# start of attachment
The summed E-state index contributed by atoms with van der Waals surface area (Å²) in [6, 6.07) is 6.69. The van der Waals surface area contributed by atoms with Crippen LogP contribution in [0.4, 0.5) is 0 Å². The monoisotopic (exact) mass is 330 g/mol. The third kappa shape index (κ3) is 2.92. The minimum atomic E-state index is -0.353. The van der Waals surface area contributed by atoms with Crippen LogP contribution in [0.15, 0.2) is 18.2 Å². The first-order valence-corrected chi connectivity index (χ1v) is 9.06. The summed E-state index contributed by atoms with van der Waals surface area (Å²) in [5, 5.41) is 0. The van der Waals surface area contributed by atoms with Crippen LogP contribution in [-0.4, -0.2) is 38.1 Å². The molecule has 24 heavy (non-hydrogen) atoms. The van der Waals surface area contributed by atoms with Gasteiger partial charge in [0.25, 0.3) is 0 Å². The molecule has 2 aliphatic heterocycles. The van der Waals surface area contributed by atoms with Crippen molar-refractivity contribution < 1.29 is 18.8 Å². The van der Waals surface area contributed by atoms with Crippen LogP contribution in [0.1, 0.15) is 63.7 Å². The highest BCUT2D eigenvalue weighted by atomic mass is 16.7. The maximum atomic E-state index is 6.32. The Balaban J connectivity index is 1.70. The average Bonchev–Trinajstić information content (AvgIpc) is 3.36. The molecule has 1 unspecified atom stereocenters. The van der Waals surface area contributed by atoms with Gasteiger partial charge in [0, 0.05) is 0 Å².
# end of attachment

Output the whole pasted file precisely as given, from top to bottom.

The summed E-state index contributed by atoms with van der Waals surface area (Å²) in [6, 6.07) is 6.69. The van der Waals surface area contributed by atoms with Crippen LogP contribution in [0.4, 0.5) is 0 Å². The monoisotopic (exact) mass is 330 g/mol. The third kappa shape index (κ3) is 2.92. The minimum atomic E-state index is -0.353. The van der Waals surface area contributed by atoms with Crippen LogP contribution in [0.15, 0.2) is 18.2 Å². The first-order valence-corrected chi connectivity index (χ1v) is 9.06. The summed E-state index contributed by atoms with van der Waals surface area (Å²) in [5, 5.41) is 0. The van der Waals surface area contributed by atoms with Crippen LogP contribution in [-0.4, -0.2) is 38.1 Å². The molecule has 24 heavy (non-hydrogen) atoms. The van der Waals surface area contributed by atoms with Gasteiger partial charge in [0.25, 0.3) is 0 Å². The molecule has 2 aliphatic heterocycles. The van der Waals surface area contributed by atoms with Crippen molar-refractivity contribution < 1.29 is 18.8 Å². The van der Waals surface area contributed by atoms with Crippen LogP contribution in [0.1, 0.15) is 63.7 Å². The highest BCUT2D eigenvalue weighted by atomic mass is 16.7. The maximum atomic E-state index is 6.32. The Balaban J connectivity index is 1.70. The average Bonchev–Trinajstić information content (AvgIpc) is 3.36. The molecule has 1 unspecified atom stereocenters. The van der Waals surface area contributed by atoms with Gasteiger partial charge in [0, 0.05) is 0 Å².